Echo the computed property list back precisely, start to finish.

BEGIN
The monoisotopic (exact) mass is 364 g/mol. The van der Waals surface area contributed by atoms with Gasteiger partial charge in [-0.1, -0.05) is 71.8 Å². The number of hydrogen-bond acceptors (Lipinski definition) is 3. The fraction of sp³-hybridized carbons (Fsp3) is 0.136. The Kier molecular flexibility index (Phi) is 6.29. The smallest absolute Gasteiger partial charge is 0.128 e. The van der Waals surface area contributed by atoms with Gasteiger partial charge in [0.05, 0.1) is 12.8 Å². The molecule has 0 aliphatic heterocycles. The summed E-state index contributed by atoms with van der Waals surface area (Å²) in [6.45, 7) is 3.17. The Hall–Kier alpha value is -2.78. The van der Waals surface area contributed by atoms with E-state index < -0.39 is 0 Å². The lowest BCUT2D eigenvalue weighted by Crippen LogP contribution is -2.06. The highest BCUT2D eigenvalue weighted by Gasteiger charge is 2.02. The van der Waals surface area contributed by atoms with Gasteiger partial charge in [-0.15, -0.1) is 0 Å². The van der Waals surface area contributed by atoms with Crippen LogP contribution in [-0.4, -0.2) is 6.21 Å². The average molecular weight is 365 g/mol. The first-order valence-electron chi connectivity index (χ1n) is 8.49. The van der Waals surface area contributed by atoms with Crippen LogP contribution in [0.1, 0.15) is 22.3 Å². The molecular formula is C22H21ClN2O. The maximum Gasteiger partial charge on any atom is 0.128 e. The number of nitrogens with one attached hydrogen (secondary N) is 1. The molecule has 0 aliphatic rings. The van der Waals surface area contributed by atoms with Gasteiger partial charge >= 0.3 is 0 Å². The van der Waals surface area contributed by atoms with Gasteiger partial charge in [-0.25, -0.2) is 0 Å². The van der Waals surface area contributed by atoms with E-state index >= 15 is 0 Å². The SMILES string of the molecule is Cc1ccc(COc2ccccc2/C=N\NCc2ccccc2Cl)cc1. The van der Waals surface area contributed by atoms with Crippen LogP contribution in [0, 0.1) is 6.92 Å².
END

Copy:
The monoisotopic (exact) mass is 364 g/mol. The van der Waals surface area contributed by atoms with Gasteiger partial charge in [-0.1, -0.05) is 71.8 Å². The number of hydrogen-bond acceptors (Lipinski definition) is 3. The fraction of sp³-hybridized carbons (Fsp3) is 0.136. The Kier molecular flexibility index (Phi) is 6.29. The smallest absolute Gasteiger partial charge is 0.128 e. The van der Waals surface area contributed by atoms with Gasteiger partial charge in [0.05, 0.1) is 12.8 Å². The molecule has 0 aliphatic heterocycles. The summed E-state index contributed by atoms with van der Waals surface area (Å²) in [6.45, 7) is 3.17. The Hall–Kier alpha value is -2.78. The van der Waals surface area contributed by atoms with E-state index < -0.39 is 0 Å². The lowest BCUT2D eigenvalue weighted by Crippen LogP contribution is -2.06. The highest BCUT2D eigenvalue weighted by Gasteiger charge is 2.02. The van der Waals surface area contributed by atoms with Gasteiger partial charge in [-0.15, -0.1) is 0 Å². The van der Waals surface area contributed by atoms with Crippen LogP contribution in [-0.4, -0.2) is 6.21 Å². The average molecular weight is 365 g/mol. The first-order valence-electron chi connectivity index (χ1n) is 8.49. The van der Waals surface area contributed by atoms with Crippen LogP contribution in [0.1, 0.15) is 22.3 Å². The molecular formula is C22H21ClN2O. The maximum Gasteiger partial charge on any atom is 0.128 e. The number of nitrogens with one attached hydrogen (secondary N) is 1. The molecule has 0 aliphatic rings. The van der Waals surface area contributed by atoms with Gasteiger partial charge >= 0.3 is 0 Å². The van der Waals surface area contributed by atoms with Gasteiger partial charge in [-0.25, -0.2) is 0 Å². The van der Waals surface area contributed by atoms with E-state index >= 15 is 0 Å². The SMILES string of the molecule is Cc1ccc(COc2ccccc2/C=N\NCc2ccccc2Cl)cc1. The van der Waals surface area contributed by atoms with Crippen LogP contribution in [0, 0.1) is 6.92 Å².